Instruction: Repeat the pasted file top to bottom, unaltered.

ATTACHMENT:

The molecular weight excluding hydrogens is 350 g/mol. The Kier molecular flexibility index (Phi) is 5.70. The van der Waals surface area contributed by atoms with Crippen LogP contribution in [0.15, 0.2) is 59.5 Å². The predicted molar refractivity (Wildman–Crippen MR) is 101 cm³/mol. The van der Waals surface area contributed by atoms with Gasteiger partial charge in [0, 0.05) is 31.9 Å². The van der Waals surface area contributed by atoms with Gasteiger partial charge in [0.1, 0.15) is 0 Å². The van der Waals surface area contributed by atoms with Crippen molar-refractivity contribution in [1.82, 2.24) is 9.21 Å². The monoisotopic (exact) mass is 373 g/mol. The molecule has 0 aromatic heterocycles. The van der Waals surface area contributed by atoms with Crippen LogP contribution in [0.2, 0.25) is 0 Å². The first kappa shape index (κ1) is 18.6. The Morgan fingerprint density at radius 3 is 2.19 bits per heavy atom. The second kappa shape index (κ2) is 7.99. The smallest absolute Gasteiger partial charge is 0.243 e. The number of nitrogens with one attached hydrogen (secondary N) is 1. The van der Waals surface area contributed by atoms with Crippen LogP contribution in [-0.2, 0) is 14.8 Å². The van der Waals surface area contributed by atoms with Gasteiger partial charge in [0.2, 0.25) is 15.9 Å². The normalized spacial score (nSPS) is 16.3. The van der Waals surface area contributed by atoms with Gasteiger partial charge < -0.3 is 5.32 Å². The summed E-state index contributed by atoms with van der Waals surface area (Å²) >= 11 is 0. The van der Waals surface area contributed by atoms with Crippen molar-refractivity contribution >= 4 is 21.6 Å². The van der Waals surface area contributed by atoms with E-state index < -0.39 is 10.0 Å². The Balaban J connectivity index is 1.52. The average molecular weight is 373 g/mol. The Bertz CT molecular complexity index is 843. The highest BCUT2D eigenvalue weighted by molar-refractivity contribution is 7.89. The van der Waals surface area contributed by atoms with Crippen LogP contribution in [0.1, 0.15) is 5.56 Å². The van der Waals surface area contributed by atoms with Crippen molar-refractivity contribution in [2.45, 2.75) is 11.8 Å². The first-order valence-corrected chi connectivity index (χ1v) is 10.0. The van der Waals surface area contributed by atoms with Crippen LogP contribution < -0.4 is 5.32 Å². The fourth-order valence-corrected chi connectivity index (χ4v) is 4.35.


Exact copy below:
The molecular weight excluding hydrogens is 350 g/mol. The Kier molecular flexibility index (Phi) is 5.70. The van der Waals surface area contributed by atoms with Crippen LogP contribution in [0.15, 0.2) is 59.5 Å². The predicted molar refractivity (Wildman–Crippen MR) is 101 cm³/mol. The van der Waals surface area contributed by atoms with Gasteiger partial charge in [0, 0.05) is 31.9 Å². The van der Waals surface area contributed by atoms with Gasteiger partial charge in [0.1, 0.15) is 0 Å². The van der Waals surface area contributed by atoms with Crippen molar-refractivity contribution in [1.82, 2.24) is 9.21 Å². The monoisotopic (exact) mass is 373 g/mol. The molecule has 0 aromatic heterocycles. The van der Waals surface area contributed by atoms with Crippen LogP contribution in [0.2, 0.25) is 0 Å². The first kappa shape index (κ1) is 18.6. The Morgan fingerprint density at radius 3 is 2.19 bits per heavy atom. The second kappa shape index (κ2) is 7.99. The smallest absolute Gasteiger partial charge is 0.243 e. The number of nitrogens with one attached hydrogen (secondary N) is 1. The van der Waals surface area contributed by atoms with Crippen LogP contribution in [-0.2, 0) is 14.8 Å². The van der Waals surface area contributed by atoms with Gasteiger partial charge in [0.2, 0.25) is 15.9 Å². The normalized spacial score (nSPS) is 16.3. The van der Waals surface area contributed by atoms with Gasteiger partial charge < -0.3 is 5.32 Å². The summed E-state index contributed by atoms with van der Waals surface area (Å²) >= 11 is 0. The van der Waals surface area contributed by atoms with Crippen molar-refractivity contribution >= 4 is 21.6 Å². The van der Waals surface area contributed by atoms with E-state index < -0.39 is 10.0 Å². The Balaban J connectivity index is 1.52. The average molecular weight is 373 g/mol. The Bertz CT molecular complexity index is 843. The highest BCUT2D eigenvalue weighted by molar-refractivity contribution is 7.89. The van der Waals surface area contributed by atoms with Crippen LogP contribution in [0.1, 0.15) is 5.56 Å². The van der Waals surface area contributed by atoms with Crippen molar-refractivity contribution in [2.45, 2.75) is 11.8 Å². The first-order valence-corrected chi connectivity index (χ1v) is 10.0. The van der Waals surface area contributed by atoms with Crippen LogP contribution < -0.4 is 5.32 Å². The fourth-order valence-corrected chi connectivity index (χ4v) is 4.35.